A neighborhood association that stretches from some of Uptown’s most placid blocks to some that have suffered through open warfare between criminals and police is now exploring the idea of increasing its police presence with off-duty officers.
The Claiborne-University Neighborhood Association held a sort of fact-finding session Thursday night about fee-based security districts, the first in what association president Scott Barron said would be a series of meetings informing residents about the concept.
Security districts, used in a number of Uptown neighborhoods, usually levy an additional fee of several hundred dollars onto each property owner’s tax bill within a strictly defined area. That money is then used by a board of neighborhood residents to hire additional patrol officers (either off-duty NOPD officers or a private security team) who patrol only that area, from investigating complaints of suspicious activity to escorting residents to and from their homes at night.
In order to be implemented in the Claiborne-University area, the association would first have to vote to request state Rep. Neil Abramson to draft a bill authorizing the district, and then residents inside the district would have to approve it in a special election. Barron said he was still trying to determine if the association even wants to take the first step of requesting a district, and none of the area officials present during the meeting took a strong tone either for or against it.
“The entire system is completely up to you,” Abramson told the crowd of about 30 association members. “This is entirely approved and run by you.”
The district would also require city council approval, but Councilwoman Stacy Head said her role would only to be to enact the neighborhood’s decision – not to influence it.
“As a council member, I will not have input into that,” Head said. “I really think that’s a local control issue.”
The Claiborne-University area runs essentially from Freret Street all the way up to Earhart Boulevard on both sides of the universities. On a week-to-week basis, the blocks in that area closer to the river report almost no major crimes. The Fontainebleau area, however, saw a string of violent robberies at gunpoint in November, and an NOPD undercover operation intended to catch the robbers ended instead in a shootout between criminals and police.
Accordingly, some residents’ chief complaints Thursday night were quality-of-life issues, such as large old houses being chopped into multiple apartments for students who then crowd the streets, sidewalks and even front yards with their cars. Head said the strongest action she can take as a council member is sending a letter to property owners reminding them of the law.
“The council has no enforcement authority whatsoever,” Head said in response to these complaints. “I wish we did. I wish I could have a bulldozer, a ticket book and a maybe a Taser.”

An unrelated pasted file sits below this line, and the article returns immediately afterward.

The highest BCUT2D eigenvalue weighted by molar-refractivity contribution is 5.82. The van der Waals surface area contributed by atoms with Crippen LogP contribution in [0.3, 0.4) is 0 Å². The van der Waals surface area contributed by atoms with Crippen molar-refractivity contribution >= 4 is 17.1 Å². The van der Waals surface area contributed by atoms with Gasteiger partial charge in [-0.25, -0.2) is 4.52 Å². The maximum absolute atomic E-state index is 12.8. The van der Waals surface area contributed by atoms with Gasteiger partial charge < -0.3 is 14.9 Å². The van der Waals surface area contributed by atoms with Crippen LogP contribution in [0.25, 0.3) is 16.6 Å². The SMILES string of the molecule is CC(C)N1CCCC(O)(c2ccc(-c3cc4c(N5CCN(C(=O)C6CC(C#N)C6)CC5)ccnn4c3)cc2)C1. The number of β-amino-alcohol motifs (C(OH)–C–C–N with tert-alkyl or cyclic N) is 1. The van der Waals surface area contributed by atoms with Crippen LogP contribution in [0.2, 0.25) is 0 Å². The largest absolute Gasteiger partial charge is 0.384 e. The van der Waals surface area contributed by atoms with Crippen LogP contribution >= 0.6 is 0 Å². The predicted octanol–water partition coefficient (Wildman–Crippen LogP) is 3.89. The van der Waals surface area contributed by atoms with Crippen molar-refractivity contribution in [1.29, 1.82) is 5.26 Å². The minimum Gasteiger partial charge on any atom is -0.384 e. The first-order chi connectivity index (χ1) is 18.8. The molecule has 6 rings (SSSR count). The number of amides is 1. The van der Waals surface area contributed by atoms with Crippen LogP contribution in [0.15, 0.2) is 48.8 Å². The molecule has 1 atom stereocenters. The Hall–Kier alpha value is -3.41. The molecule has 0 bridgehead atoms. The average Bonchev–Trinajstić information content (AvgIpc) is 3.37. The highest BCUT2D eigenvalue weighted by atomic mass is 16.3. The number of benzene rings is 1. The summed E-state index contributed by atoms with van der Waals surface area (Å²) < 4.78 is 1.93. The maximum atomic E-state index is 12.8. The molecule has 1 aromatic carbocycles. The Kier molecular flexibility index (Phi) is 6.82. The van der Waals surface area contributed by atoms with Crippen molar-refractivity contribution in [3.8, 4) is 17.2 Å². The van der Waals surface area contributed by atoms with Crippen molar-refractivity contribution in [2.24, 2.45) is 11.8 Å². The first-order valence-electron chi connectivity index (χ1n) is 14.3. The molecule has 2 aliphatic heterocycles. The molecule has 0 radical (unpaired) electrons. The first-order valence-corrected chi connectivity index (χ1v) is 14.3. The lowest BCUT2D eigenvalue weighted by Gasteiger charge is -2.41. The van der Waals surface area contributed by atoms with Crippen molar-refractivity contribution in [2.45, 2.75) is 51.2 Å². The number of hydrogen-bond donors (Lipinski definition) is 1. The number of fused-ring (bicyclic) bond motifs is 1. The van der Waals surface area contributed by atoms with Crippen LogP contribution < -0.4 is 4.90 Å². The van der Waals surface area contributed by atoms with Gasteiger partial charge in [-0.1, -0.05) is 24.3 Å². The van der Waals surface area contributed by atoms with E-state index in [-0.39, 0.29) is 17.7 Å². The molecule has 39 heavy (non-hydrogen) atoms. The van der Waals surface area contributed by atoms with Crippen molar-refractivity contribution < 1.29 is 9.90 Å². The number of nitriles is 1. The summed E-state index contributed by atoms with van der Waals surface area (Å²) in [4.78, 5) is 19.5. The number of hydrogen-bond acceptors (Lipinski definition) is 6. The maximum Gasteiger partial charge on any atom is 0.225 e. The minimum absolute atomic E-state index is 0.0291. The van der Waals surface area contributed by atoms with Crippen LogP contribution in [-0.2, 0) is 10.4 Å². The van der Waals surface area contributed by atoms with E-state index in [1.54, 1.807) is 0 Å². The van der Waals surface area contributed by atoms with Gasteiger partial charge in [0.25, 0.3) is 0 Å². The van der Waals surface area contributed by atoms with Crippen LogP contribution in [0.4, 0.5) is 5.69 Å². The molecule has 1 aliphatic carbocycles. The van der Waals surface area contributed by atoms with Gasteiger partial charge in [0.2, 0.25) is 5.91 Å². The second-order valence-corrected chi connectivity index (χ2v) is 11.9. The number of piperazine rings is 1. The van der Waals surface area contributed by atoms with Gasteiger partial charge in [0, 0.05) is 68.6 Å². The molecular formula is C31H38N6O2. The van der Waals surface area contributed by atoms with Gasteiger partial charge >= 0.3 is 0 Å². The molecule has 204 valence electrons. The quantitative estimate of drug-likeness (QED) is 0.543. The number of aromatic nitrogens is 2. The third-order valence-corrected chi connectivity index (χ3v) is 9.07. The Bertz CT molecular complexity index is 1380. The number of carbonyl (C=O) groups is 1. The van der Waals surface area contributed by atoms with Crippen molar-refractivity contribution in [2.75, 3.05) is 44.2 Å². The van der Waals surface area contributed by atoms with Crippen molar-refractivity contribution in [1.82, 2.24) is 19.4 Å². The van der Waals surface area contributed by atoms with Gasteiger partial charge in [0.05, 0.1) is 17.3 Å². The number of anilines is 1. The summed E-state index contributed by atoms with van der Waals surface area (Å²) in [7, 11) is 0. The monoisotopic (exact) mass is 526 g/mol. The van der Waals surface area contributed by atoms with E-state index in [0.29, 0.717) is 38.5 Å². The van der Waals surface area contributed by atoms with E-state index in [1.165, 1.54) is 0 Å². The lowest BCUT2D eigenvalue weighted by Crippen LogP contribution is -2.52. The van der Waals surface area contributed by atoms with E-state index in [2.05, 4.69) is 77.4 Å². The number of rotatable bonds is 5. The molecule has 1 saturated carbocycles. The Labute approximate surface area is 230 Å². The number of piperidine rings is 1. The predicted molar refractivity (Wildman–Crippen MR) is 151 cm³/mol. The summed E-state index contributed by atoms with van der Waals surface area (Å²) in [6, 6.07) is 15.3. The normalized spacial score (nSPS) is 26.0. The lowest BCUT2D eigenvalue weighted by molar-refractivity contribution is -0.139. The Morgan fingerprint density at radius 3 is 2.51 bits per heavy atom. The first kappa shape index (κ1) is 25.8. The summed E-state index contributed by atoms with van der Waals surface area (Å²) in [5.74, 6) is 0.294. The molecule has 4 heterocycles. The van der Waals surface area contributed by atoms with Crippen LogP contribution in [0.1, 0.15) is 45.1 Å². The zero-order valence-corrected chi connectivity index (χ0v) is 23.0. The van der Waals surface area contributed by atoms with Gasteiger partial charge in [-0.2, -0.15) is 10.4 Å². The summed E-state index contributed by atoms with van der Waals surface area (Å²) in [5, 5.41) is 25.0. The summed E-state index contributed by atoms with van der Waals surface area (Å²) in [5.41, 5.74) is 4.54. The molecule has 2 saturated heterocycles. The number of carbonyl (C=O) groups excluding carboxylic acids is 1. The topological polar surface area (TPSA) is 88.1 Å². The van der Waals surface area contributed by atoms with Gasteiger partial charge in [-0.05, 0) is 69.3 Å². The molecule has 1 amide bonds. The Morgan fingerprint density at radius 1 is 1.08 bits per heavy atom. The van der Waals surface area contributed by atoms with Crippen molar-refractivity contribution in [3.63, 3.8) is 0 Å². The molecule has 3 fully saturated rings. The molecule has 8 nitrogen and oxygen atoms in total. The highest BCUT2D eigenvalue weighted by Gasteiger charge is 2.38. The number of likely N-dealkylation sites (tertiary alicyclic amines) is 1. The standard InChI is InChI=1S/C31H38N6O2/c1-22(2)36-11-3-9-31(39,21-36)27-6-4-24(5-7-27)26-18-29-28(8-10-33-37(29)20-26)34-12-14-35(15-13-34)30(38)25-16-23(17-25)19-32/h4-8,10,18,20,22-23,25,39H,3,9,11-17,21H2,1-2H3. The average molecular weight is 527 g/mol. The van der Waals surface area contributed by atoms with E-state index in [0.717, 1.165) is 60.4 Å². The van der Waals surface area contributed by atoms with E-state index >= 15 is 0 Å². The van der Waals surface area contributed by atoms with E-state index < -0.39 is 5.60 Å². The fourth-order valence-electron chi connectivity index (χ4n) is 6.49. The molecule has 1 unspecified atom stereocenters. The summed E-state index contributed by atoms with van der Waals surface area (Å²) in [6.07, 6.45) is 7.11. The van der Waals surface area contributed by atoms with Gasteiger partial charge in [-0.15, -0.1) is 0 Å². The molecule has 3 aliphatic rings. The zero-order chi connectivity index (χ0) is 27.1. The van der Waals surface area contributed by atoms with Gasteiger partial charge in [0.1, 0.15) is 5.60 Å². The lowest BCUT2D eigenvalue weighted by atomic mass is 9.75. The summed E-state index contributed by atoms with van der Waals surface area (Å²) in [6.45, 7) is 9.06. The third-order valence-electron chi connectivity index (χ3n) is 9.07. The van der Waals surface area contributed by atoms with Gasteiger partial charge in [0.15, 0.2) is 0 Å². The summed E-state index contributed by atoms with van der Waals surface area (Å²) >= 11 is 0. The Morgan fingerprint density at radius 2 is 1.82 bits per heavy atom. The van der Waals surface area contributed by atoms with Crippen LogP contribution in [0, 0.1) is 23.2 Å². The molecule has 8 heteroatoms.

“In every area of city government, that is where we fail,” added Councilwoman Susan Guidry. “Enforcement.”
Head blamed the lack of enforcement on a city bureaucracy mired in its own habits of inaction, and Enrico Sterling, a staffer for Guidry, said parking used to be enforced through the neighborhoods and should be again.
“They used to patrol through there like bull sharks,” Sterling said. “I have the stack of tickets to prove it.”
Fontainebleau residents, however, were more concerned with the random violence in their neighborhood, the armed robberies, home burglaries and shootouts. A cadre of quality-of-life officers and detectives from the NOPD Second District were present at the meeting, and residents asked if additional NOPD officers patrolling their blocks would make them safer.
“An additional patrol car in an area is always a plus,” said quality-of-life Officer Wilfred Eddington, who with his partner, Edgar Staehle, drew applause for their work getting abandoned cars towed and handling other under-the-radar neighborhood issues. “I think it would have helped.”
Eddington pointed specifically to the escort function off-duty officers provide, watching to make sure residents get from their car to their home safely. “You can’t beat that,” he said. “You’d have your own personal police officer you could pick up the phone and call.”
“It becomes like walking a beat, almost, where they know the houses, know the area,” Barron added.
Not everyone was convinced. Tere Vives, who lives on the edge of the CUNA boundary, said her block was absorbed into the Broadmoor Improvement Association without her knowledge, and she has been frustrated by the additional tax bill. If CUNA decided to create a security district, association members would have to carefully consider its boundaries, Barron replied.
For Stan Jahncke, the entire discussion was frustrating, especially in light of the enforcement failures described by the city councilwomen. Aren’t his property taxes, he asked, supposed to pay for that and for police protection?
“We’ve just heard this litany about how the city fails to do this and fails to do that,” Jahncke said. “But I’ve still got to write that check.”
The next quarterly meeting of CUNA will be in April, but Barron said he hopes to schedule a separate meeting for the association to discuss a possible security district with public officials before then.